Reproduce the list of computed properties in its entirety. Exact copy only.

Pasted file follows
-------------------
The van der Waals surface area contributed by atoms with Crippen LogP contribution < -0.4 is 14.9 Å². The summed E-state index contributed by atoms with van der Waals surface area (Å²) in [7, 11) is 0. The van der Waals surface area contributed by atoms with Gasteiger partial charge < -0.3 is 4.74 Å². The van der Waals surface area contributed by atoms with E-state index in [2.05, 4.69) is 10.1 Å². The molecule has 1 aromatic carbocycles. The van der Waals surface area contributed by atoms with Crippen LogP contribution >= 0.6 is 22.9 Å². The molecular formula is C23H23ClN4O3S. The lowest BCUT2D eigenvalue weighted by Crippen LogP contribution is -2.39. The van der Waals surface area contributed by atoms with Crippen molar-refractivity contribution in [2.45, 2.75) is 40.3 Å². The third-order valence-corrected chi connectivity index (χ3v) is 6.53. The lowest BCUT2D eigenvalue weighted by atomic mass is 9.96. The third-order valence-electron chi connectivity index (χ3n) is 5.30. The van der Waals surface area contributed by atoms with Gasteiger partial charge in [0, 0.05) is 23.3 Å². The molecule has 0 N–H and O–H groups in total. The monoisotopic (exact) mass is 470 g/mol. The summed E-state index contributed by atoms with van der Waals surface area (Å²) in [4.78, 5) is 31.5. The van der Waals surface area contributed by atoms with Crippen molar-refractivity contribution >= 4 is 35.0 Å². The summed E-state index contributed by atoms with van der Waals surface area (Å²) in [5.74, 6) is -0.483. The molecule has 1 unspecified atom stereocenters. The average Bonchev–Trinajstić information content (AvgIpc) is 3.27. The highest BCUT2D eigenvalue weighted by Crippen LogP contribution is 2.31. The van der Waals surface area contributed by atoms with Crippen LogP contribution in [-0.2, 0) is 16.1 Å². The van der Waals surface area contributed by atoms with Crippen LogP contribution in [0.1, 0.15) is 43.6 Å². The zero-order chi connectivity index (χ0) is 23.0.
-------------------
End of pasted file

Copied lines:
The van der Waals surface area contributed by atoms with Crippen LogP contribution < -0.4 is 14.9 Å². The summed E-state index contributed by atoms with van der Waals surface area (Å²) in [7, 11) is 0. The van der Waals surface area contributed by atoms with Gasteiger partial charge < -0.3 is 4.74 Å². The van der Waals surface area contributed by atoms with E-state index in [2.05, 4.69) is 10.1 Å². The molecule has 1 aromatic carbocycles. The van der Waals surface area contributed by atoms with Crippen LogP contribution >= 0.6 is 22.9 Å². The molecular formula is C23H23ClN4O3S. The lowest BCUT2D eigenvalue weighted by Crippen LogP contribution is -2.39. The van der Waals surface area contributed by atoms with Crippen molar-refractivity contribution in [2.45, 2.75) is 40.3 Å². The third-order valence-corrected chi connectivity index (χ3v) is 6.53. The lowest BCUT2D eigenvalue weighted by atomic mass is 9.96. The third-order valence-electron chi connectivity index (χ3n) is 5.30. The van der Waals surface area contributed by atoms with Gasteiger partial charge in [0, 0.05) is 23.3 Å². The molecule has 0 N–H and O–H groups in total. The monoisotopic (exact) mass is 470 g/mol. The summed E-state index contributed by atoms with van der Waals surface area (Å²) in [4.78, 5) is 31.5. The van der Waals surface area contributed by atoms with Crippen molar-refractivity contribution >= 4 is 35.0 Å². The summed E-state index contributed by atoms with van der Waals surface area (Å²) in [5.74, 6) is -0.483. The molecule has 1 unspecified atom stereocenters. The average Bonchev–Trinajstić information content (AvgIpc) is 3.27. The highest BCUT2D eigenvalue weighted by Crippen LogP contribution is 2.31. The van der Waals surface area contributed by atoms with Crippen LogP contribution in [-0.2, 0) is 16.1 Å². The van der Waals surface area contributed by atoms with Crippen LogP contribution in [0.1, 0.15) is 43.6 Å². The zero-order chi connectivity index (χ0) is 23.0.